Hot off the Press: Our Climate Corps Fellows

The California Climate Action Corps is an initiative to address the climate crisis by placing emerging leaders as climate fellows with local organizations where they engage community members in direct climate action through education, and mobilize volunteers, focusing on urban greening, wildfire resilience and other climate actions.  

San Leandro 2050 hosted two California Climate Fellows this past summer - Fona Ou and Cheyenne Lin.  Fona and Cheyenne are now in their college freshman and sophomore years respectively, but this version of our Bimonthly News focuses on their work doing public outreach, engagement and volunteering in the community the past six months.  We were honored to host two such smart, energized and focused young women.  Read on to learn about their work.

Opinion Piece: San Leandro's Climate Action Plan
by Fona Ou

The San Leandro City Council voted to approve the Public Hearing Draft of the Climate Action Plan this summer, with all the council members voicing their support for climate action, and the sustainability manager of San Leandro, Dr. Mok, stating that the Climate Action Plan would put us on the road to reduce GHG emissions by the 2030 targets. This plan, supported by the Planning Commission and many of the public comments for the Public Review Draft, urges the city to use more language for climate actions such as infrastructure improvements, reach codes for building electrification, a master tree plan, expanding air quality monitoring around the community, and updating the CAP in 5 years with the Resident Advisory Committee. Read More …


Reflections on Environmental Justice & Intersectionality
by Cheyenne Lin

A couple of weeks ago, I had the opportunity to participate in a creek cleanup at Root Park as a Climate Action Corps Fellow alongside members of StopWaste, Friends of San Leandro Creek, San Leandro Public Works, the Boy Scouts, and the Rotary Club of San Leandro. Along with StopWaste members Cristian and Angelina, Climate Fellow Fona Ou and I hosted a Litterati booth at the creek entrance where volunteers coming out of the creek dumped the litter they had gathered to be assessed, before disposing it into garbage trucks. Using the Litterati app, we documented the litter that was being picked up from the creek, geotagging it in the process as part of StopWaste’s Litter Free Challenge. The more than 400 pieces of litter documented included lots of food waste, single-use plastics, and beverage cans. Among these were also traces of people living in the creek - blankets, works of art, diapers, and children’s toys were all things that were found in the creek. During those few hours of creek cleanup alone, there were 400+ pieces of litter geotagged and logged, with tons more going straight to disposal after it got too overwhelming to document it all. This begs the question: why is there so much litter in our creek in the first place?  Read More...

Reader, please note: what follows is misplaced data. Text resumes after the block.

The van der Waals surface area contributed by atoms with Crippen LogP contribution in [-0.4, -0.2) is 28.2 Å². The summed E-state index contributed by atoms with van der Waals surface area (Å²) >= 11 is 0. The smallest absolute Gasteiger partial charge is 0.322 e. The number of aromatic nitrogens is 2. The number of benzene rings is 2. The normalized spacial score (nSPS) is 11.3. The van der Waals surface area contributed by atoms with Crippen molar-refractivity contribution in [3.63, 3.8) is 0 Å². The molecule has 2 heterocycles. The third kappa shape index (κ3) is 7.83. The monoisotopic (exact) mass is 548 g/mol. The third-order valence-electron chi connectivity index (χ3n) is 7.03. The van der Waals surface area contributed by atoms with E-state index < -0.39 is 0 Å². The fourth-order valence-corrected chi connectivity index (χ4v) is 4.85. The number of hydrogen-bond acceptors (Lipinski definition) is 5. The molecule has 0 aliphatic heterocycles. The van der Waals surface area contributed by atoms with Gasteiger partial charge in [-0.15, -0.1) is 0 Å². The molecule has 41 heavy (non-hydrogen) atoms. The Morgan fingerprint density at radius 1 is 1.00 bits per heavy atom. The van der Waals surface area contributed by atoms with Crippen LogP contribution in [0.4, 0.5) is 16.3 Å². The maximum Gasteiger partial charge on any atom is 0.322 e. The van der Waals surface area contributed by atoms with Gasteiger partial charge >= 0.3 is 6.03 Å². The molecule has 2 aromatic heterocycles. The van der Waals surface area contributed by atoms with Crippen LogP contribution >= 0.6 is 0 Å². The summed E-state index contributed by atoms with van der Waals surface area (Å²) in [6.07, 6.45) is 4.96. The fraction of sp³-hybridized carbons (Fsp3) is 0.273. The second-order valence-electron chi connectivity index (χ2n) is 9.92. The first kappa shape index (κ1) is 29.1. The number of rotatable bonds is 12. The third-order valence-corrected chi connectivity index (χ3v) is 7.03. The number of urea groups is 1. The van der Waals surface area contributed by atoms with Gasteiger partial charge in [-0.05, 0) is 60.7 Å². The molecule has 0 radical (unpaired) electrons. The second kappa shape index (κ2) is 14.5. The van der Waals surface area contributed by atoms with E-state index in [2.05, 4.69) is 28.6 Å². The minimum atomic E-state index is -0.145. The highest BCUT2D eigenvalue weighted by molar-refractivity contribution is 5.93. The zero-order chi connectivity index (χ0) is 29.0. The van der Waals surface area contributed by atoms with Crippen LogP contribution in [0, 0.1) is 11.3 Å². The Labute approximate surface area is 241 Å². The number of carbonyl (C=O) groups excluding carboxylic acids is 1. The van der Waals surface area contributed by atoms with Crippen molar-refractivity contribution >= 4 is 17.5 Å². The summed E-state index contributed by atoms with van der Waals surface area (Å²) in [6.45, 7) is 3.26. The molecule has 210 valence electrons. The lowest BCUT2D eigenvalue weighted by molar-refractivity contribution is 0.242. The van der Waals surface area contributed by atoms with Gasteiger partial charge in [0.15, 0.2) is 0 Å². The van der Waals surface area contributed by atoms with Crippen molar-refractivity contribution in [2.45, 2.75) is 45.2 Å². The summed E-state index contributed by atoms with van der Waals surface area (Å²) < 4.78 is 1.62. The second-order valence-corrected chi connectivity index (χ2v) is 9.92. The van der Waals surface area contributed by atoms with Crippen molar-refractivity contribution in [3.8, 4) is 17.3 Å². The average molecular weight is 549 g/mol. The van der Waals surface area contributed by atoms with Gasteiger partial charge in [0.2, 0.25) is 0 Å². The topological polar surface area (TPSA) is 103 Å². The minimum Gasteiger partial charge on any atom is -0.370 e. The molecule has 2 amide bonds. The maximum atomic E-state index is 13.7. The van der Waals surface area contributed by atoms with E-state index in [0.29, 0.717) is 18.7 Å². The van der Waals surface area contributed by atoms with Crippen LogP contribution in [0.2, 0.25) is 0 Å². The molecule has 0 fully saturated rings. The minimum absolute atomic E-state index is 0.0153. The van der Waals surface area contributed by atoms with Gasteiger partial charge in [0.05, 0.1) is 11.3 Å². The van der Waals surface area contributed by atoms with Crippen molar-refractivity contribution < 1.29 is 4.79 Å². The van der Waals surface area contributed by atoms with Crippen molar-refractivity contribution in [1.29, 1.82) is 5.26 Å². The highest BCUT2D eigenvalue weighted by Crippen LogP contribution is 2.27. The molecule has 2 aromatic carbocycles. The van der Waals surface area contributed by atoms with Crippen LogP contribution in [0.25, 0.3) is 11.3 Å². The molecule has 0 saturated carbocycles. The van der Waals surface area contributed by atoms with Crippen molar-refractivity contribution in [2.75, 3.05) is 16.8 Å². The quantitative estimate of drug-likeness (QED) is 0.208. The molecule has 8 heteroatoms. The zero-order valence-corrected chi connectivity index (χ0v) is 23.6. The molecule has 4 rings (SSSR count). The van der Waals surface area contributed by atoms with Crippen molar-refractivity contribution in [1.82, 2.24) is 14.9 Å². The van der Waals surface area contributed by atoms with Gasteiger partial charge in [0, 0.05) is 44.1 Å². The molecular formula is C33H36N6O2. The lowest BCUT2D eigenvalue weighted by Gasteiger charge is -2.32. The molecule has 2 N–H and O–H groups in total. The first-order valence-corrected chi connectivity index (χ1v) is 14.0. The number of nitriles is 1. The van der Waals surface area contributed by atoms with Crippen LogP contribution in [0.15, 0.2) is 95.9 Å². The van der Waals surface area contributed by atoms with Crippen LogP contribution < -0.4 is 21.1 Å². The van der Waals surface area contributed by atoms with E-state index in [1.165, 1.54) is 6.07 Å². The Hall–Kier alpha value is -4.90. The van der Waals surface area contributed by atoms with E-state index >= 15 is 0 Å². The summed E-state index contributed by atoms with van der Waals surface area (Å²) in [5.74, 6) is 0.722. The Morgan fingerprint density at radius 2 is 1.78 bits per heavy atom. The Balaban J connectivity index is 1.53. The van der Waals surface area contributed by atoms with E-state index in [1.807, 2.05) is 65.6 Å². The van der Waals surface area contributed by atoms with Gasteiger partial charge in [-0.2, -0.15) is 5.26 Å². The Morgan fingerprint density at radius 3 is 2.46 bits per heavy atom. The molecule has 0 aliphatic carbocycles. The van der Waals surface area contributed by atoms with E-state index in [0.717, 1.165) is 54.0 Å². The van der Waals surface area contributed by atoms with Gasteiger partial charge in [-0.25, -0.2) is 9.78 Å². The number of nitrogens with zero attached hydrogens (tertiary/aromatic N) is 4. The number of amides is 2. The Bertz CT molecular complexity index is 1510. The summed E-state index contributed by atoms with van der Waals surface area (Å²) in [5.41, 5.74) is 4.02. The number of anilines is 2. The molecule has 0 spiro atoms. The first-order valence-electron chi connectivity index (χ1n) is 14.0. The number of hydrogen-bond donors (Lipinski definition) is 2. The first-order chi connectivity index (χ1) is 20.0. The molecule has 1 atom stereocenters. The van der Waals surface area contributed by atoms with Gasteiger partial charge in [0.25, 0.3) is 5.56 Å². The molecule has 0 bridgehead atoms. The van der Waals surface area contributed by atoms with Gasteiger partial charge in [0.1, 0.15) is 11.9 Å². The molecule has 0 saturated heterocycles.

Spotlight: PilotCity and the Climate

Through PilotCity, a program that helps high school students land meaningful internships,  local high school interns worked with the San Leandro Office of Sustainability on creating personal storytelling videos around climate change and other environmental issues. Check out of the videos below from high school intern Claire: 

‘This is code red’: Biden Sounds Alarm on Climate Crisis as He Tours New York Damage (video): via The Guardian 
After touring areas of New York that were hit by Hurricane Ida, President Biden issued a statement emphasizing the devastating impacts of climate change and the need to mitigate it.

Covid-19 Gave the World a Chance to Fix the Climate Crisis: via CNN
Massive government spending in response to the pandemic could have been a huge opportunity for governments to mitigate and fight climate change. However, much of this money has been put into economic recovery through fossil fuel industries.

The Answer to Climate Change is Organizing: via The New Yorker
Activism in response to climate change is one of the best answers to climate issues. In order to properly address climate change and all of its devastating effects, it is important that communities of all kinds of demographics organize and participate in climate activism.

The Best Climate Solutions Start With Listening to Communities: via yes! 
Listening to impacted communities and their concerns is imperative to developing climate solutions. Activists in the Bay Area are doing this through a regional documentation project where residents will share how they are being impacted by climate change. 

On the Front Lines of Climate Change: Heat Brings Health Risks for California’s Farmworkers: via KQED
Heat related health issues have been increasing in the past few years. Among the most affected demographic are farmworkers, whose livelihoods depend on working in the scorching heat. 


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San Leandro 2050 is a community-based organization based in San Leandro, California.

A 501 (c)(3) nonprofit, SL 2050’s mission is to eliminate the city’s greenhouse gas emissions—currently 573,300 metric tons annually—by 2050, to reverse the negative effects of climate change that are increasingly felt everywhere, including in San Leandro.

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